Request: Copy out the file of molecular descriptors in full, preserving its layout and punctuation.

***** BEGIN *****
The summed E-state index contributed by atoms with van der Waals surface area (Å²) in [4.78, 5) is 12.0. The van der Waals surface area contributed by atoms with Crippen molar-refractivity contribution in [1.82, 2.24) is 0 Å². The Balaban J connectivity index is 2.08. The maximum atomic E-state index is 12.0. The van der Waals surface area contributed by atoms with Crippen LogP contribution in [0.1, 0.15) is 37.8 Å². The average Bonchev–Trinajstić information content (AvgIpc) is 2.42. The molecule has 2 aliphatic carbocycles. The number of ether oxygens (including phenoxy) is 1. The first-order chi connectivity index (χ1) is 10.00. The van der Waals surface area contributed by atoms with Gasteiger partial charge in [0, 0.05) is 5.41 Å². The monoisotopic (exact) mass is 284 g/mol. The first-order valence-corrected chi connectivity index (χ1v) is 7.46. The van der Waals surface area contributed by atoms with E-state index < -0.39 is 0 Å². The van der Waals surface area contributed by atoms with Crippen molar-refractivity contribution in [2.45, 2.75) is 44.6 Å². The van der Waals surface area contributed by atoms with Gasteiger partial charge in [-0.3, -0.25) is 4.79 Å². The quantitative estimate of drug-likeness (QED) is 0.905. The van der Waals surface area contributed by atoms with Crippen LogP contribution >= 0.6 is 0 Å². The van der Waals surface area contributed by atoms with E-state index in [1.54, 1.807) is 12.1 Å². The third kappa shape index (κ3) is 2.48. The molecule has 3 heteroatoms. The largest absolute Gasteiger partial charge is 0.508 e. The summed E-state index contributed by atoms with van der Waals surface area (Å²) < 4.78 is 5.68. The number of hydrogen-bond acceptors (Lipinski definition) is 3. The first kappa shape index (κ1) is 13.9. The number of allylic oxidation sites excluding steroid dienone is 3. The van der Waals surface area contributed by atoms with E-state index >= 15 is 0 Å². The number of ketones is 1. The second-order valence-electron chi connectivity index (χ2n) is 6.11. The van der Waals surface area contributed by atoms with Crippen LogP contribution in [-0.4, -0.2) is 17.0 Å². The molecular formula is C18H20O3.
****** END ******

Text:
The summed E-state index contributed by atoms with van der Waals surface area (Å²) in [4.78, 5) is 12.0. The van der Waals surface area contributed by atoms with Crippen molar-refractivity contribution in [1.82, 2.24) is 0 Å². The Balaban J connectivity index is 2.08. The maximum atomic E-state index is 12.0. The van der Waals surface area contributed by atoms with Crippen LogP contribution in [0.1, 0.15) is 37.8 Å². The average Bonchev–Trinajstić information content (AvgIpc) is 2.42. The molecule has 2 aliphatic carbocycles. The number of ether oxygens (including phenoxy) is 1. The first-order chi connectivity index (χ1) is 10.00. The van der Waals surface area contributed by atoms with Gasteiger partial charge in [0, 0.05) is 5.41 Å². The monoisotopic (exact) mass is 284 g/mol. The first-order valence-corrected chi connectivity index (χ1v) is 7.46. The van der Waals surface area contributed by atoms with E-state index < -0.39 is 0 Å². The van der Waals surface area contributed by atoms with Crippen molar-refractivity contribution in [2.45, 2.75) is 44.6 Å². The van der Waals surface area contributed by atoms with Gasteiger partial charge in [-0.3, -0.25) is 4.79 Å². The quantitative estimate of drug-likeness (QED) is 0.905. The van der Waals surface area contributed by atoms with Crippen LogP contribution >= 0.6 is 0 Å². The van der Waals surface area contributed by atoms with E-state index in [1.54, 1.807) is 12.1 Å². The third kappa shape index (κ3) is 2.48. The molecule has 3 heteroatoms. The largest absolute Gasteiger partial charge is 0.508 e. The summed E-state index contributed by atoms with van der Waals surface area (Å²) < 4.78 is 5.68. The number of hydrogen-bond acceptors (Lipinski definition) is 3. The first kappa shape index (κ1) is 13.9. The number of allylic oxidation sites excluding steroid dienone is 3. The van der Waals surface area contributed by atoms with E-state index >= 15 is 0 Å². The number of ketones is 1. The second-order valence-electron chi connectivity index (χ2n) is 6.11. The van der Waals surface area contributed by atoms with Crippen LogP contribution in [-0.4, -0.2) is 17.0 Å². The molecular formula is C18H20O3.